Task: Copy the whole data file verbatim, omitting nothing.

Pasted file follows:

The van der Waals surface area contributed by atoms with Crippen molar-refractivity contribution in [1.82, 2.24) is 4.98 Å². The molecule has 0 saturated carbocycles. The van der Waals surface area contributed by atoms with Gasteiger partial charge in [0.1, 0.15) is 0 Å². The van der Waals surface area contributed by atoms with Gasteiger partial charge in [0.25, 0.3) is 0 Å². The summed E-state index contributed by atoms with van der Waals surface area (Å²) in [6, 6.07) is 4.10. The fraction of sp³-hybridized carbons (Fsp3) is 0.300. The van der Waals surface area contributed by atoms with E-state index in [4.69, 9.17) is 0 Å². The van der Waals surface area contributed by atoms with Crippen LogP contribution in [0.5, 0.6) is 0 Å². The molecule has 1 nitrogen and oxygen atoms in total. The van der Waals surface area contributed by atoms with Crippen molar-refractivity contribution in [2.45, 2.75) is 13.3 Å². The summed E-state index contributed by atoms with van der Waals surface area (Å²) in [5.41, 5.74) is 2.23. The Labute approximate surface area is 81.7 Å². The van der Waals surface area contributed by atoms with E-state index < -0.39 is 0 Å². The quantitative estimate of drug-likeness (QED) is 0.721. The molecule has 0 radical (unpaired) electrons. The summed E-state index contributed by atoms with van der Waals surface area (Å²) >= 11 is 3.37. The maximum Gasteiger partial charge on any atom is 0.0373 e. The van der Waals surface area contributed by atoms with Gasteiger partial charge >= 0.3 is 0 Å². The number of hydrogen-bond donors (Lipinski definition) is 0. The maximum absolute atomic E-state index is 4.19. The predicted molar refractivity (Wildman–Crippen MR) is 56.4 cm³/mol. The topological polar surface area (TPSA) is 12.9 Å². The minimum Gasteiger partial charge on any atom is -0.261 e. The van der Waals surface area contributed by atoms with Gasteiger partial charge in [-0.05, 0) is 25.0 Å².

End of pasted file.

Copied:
The van der Waals surface area contributed by atoms with Crippen molar-refractivity contribution in [1.82, 2.24) is 4.98 Å². The molecule has 0 saturated carbocycles. The van der Waals surface area contributed by atoms with Gasteiger partial charge in [0.1, 0.15) is 0 Å². The van der Waals surface area contributed by atoms with Gasteiger partial charge in [0.25, 0.3) is 0 Å². The summed E-state index contributed by atoms with van der Waals surface area (Å²) in [6, 6.07) is 4.10. The fraction of sp³-hybridized carbons (Fsp3) is 0.300. The van der Waals surface area contributed by atoms with E-state index in [4.69, 9.17) is 0 Å². The van der Waals surface area contributed by atoms with Crippen LogP contribution in [0.5, 0.6) is 0 Å². The molecule has 1 nitrogen and oxygen atoms in total. The van der Waals surface area contributed by atoms with Crippen molar-refractivity contribution in [2.45, 2.75) is 13.3 Å². The summed E-state index contributed by atoms with van der Waals surface area (Å²) in [5.41, 5.74) is 2.23. The Labute approximate surface area is 81.7 Å². The van der Waals surface area contributed by atoms with E-state index < -0.39 is 0 Å². The quantitative estimate of drug-likeness (QED) is 0.721. The molecule has 0 radical (unpaired) electrons. The summed E-state index contributed by atoms with van der Waals surface area (Å²) >= 11 is 3.37. The maximum Gasteiger partial charge on any atom is 0.0373 e. The van der Waals surface area contributed by atoms with Gasteiger partial charge >= 0.3 is 0 Å². The number of hydrogen-bond donors (Lipinski definition) is 0. The maximum absolute atomic E-state index is 4.19. The predicted molar refractivity (Wildman–Crippen MR) is 56.4 cm³/mol. The topological polar surface area (TPSA) is 12.9 Å². The minimum Gasteiger partial charge on any atom is -0.261 e. The van der Waals surface area contributed by atoms with Gasteiger partial charge in [-0.05, 0) is 25.0 Å².